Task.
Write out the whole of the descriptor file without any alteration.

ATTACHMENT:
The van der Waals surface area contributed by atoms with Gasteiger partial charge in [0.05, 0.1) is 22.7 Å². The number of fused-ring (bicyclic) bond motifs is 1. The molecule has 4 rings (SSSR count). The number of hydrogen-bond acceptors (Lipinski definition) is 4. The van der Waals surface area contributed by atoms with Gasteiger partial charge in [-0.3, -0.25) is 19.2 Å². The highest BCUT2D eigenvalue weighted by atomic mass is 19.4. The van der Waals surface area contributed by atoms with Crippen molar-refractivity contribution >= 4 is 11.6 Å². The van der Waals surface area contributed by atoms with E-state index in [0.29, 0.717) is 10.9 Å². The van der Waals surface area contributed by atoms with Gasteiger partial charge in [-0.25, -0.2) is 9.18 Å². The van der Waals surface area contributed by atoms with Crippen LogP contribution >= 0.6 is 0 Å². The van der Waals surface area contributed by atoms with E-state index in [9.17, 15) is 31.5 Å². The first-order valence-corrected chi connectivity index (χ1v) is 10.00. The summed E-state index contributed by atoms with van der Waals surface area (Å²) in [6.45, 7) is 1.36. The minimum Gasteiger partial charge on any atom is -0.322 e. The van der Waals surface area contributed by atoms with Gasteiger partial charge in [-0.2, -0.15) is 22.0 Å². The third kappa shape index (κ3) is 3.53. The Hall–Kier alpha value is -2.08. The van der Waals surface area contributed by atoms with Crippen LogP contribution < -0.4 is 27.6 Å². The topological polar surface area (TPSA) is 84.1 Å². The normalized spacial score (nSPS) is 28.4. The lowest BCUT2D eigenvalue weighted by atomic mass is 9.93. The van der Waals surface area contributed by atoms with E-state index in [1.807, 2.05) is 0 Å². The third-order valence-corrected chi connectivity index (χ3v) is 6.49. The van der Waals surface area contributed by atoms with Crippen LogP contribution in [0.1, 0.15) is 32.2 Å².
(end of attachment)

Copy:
The van der Waals surface area contributed by atoms with Gasteiger partial charge in [0.05, 0.1) is 22.7 Å². The number of fused-ring (bicyclic) bond motifs is 1. The molecule has 4 rings (SSSR count). The number of hydrogen-bond acceptors (Lipinski definition) is 4. The van der Waals surface area contributed by atoms with Gasteiger partial charge in [-0.3, -0.25) is 19.2 Å². The highest BCUT2D eigenvalue weighted by atomic mass is 19.4. The van der Waals surface area contributed by atoms with Crippen molar-refractivity contribution >= 4 is 11.6 Å². The van der Waals surface area contributed by atoms with E-state index in [0.29, 0.717) is 10.9 Å². The van der Waals surface area contributed by atoms with Gasteiger partial charge in [-0.25, -0.2) is 9.18 Å². The van der Waals surface area contributed by atoms with Crippen LogP contribution >= 0.6 is 0 Å². The van der Waals surface area contributed by atoms with E-state index in [9.17, 15) is 31.5 Å². The first-order valence-corrected chi connectivity index (χ1v) is 10.00. The summed E-state index contributed by atoms with van der Waals surface area (Å²) in [6.45, 7) is 1.36. The minimum Gasteiger partial charge on any atom is -0.322 e. The van der Waals surface area contributed by atoms with Gasteiger partial charge in [-0.2, -0.15) is 22.0 Å². The third kappa shape index (κ3) is 3.53. The Hall–Kier alpha value is -2.08. The van der Waals surface area contributed by atoms with Crippen LogP contribution < -0.4 is 27.6 Å². The topological polar surface area (TPSA) is 84.1 Å². The normalized spacial score (nSPS) is 28.4. The lowest BCUT2D eigenvalue weighted by atomic mass is 9.93. The van der Waals surface area contributed by atoms with E-state index in [1.807, 2.05) is 0 Å². The third-order valence-corrected chi connectivity index (χ3v) is 6.49. The van der Waals surface area contributed by atoms with Crippen LogP contribution in [0.1, 0.15) is 32.2 Å².